In the foreground of this sweeping landscape a small group of travellers make their way down a winding country road. A mounted woman drives her horse with one hand, with the other holding a tiny dog seated behind her. She is accompanied by a donkey packed with her belongings and a man with a rifle – although the peaceful landscape seems to pose no threat. Figures rest here and there along the way; shepherds with their flocks and spinning shepherdesses populate the hills. The path leads down into a broad and fertile plain, with meadows, trees and a meandering river. Mountains rise up on the horizon. It is late afternoon; coming in from the left, the rays of the setting sun bathe the scene in a warm light.
This unsigned painting is unmistakably the work of Philips Koninck, an artist associated as no other with the panoramic landscape genre.1 According to the eighteenth-century artists’ biographer Houbraken, Koninck was a pupil of Rembrandt, although conclusive evidence for this has yet to be found.2 Nonetheless, it is not impossible that following his apprenticeship with his brother Jacob in Rotterdam, Koninck did indeed work with Rembrandt in Amsterdam for a time, beginning in 1641. Whatever the case, he certainly had contact with Rembrandt and was undoubtedly influenced by him. His portraits, history paintings and genre scenes are rather mediocre, but the landscapes he began painting in around 1650 are among the most impressive works of seventeenth-century Dutch art. These are mainly panoramic views over broad river valleys, logically built up of horizontal bands. Rembrandt’s influence is most evident in the artist’s rather loose brushwork and thick application of paint.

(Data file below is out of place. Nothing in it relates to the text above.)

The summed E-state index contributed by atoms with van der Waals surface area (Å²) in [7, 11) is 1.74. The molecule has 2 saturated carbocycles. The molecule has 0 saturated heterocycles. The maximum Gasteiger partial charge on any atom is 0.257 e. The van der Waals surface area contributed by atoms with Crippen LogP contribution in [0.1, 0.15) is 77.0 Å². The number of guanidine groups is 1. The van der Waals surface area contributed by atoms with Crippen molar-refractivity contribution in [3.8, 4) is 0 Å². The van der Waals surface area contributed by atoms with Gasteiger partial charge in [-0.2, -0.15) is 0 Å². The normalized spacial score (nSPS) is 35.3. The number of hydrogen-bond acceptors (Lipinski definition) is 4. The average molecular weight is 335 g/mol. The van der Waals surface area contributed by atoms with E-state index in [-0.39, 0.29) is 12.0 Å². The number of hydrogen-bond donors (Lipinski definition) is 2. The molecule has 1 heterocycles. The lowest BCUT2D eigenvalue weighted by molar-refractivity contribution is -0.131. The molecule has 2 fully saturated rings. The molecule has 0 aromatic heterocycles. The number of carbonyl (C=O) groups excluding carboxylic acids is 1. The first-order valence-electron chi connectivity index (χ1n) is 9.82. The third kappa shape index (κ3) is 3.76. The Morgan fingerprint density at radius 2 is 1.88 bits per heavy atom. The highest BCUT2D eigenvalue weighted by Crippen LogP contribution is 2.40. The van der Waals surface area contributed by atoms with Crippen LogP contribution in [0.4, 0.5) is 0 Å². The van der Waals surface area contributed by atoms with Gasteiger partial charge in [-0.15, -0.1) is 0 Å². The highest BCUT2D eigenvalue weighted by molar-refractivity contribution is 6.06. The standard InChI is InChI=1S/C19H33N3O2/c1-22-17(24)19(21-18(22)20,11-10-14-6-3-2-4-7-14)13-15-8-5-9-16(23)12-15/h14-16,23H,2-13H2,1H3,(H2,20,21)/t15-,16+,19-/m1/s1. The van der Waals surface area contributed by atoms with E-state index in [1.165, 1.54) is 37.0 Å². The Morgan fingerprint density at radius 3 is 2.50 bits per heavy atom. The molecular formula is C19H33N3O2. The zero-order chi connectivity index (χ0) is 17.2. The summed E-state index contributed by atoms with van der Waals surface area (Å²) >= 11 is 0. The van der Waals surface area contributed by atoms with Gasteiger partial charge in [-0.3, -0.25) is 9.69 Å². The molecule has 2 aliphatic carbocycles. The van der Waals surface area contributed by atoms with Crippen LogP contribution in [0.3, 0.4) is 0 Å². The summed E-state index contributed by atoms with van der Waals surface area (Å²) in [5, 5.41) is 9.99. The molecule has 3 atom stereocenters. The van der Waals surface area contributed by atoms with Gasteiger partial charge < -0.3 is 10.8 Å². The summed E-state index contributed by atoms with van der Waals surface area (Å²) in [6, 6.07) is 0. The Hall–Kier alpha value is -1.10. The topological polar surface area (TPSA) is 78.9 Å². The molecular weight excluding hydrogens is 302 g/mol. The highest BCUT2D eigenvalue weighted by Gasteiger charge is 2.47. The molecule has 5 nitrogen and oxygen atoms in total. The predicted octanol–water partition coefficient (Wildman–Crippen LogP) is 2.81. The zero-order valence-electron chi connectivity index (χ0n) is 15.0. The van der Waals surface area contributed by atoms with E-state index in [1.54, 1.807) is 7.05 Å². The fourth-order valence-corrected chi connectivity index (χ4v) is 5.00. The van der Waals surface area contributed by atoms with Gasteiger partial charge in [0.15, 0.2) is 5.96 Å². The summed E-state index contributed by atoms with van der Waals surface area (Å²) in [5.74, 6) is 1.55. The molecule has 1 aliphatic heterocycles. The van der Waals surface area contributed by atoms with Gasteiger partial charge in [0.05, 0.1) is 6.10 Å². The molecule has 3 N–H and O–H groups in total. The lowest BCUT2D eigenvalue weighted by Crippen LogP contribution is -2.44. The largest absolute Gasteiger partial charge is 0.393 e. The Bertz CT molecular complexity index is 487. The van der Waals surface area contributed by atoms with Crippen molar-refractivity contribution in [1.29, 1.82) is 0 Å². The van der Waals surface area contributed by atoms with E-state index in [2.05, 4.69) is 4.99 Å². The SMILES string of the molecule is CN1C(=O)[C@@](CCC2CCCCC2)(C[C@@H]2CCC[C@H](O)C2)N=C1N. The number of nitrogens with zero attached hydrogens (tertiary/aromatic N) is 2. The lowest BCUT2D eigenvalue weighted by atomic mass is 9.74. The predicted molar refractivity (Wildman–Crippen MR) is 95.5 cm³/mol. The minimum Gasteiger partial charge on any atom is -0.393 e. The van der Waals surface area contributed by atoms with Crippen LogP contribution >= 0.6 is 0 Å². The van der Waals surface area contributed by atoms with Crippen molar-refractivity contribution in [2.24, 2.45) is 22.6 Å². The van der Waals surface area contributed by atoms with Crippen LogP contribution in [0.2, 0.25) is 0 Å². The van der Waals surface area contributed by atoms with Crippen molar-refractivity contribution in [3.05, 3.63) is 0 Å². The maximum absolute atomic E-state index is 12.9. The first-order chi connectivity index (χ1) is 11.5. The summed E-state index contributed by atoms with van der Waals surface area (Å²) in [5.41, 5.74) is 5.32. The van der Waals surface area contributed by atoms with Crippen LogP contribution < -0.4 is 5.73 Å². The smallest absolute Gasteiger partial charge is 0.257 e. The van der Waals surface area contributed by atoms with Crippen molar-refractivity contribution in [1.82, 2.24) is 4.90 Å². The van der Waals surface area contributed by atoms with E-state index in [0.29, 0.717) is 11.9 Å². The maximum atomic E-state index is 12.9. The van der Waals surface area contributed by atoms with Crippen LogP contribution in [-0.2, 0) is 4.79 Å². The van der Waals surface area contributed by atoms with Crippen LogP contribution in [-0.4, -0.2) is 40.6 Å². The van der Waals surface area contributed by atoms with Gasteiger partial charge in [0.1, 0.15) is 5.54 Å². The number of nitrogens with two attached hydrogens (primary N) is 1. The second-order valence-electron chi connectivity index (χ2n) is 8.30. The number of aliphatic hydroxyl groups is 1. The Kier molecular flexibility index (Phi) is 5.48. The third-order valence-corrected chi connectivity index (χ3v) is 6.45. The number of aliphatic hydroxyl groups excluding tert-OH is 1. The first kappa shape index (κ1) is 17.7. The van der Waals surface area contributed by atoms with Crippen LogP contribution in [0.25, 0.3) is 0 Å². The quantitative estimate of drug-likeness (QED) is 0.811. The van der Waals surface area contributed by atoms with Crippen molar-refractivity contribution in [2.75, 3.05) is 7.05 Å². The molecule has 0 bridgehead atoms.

This painting, however, differs in several respects from Koninck’s other panoramic landscapes. In general, the artist did not employ vertical accents such as buildings or vegetation; here, though, our view is blocked by a clump of tall trees in the foreground. We find both this device and the unusual southerly atmosphere summoned up by the mountains, the herdsmen and the golden sunlight most often in the artist’s later oeuvre. Here, Koninck was obviously inspired by the Italianate landscapes of Jan Asselijn (fig. 1) and Nicolaes Berchem.3 His late work consists of a group of about seven paintings, one of which is dated 1676.4 This is Koninck’s last dated panorama and he appears to have stopped painting in the 1680s. For this reason, the entire series is usually dated to the late 1670s.5 The Rembrandt-like brushwork has disappeared from these late works and they are much more thinly painted. The emphasis in our painting appears instead to be on the reflections created by the warm sunshine and such colourful accents as the bright violet of the river, which reappears again and again, far into the grey-green landscape.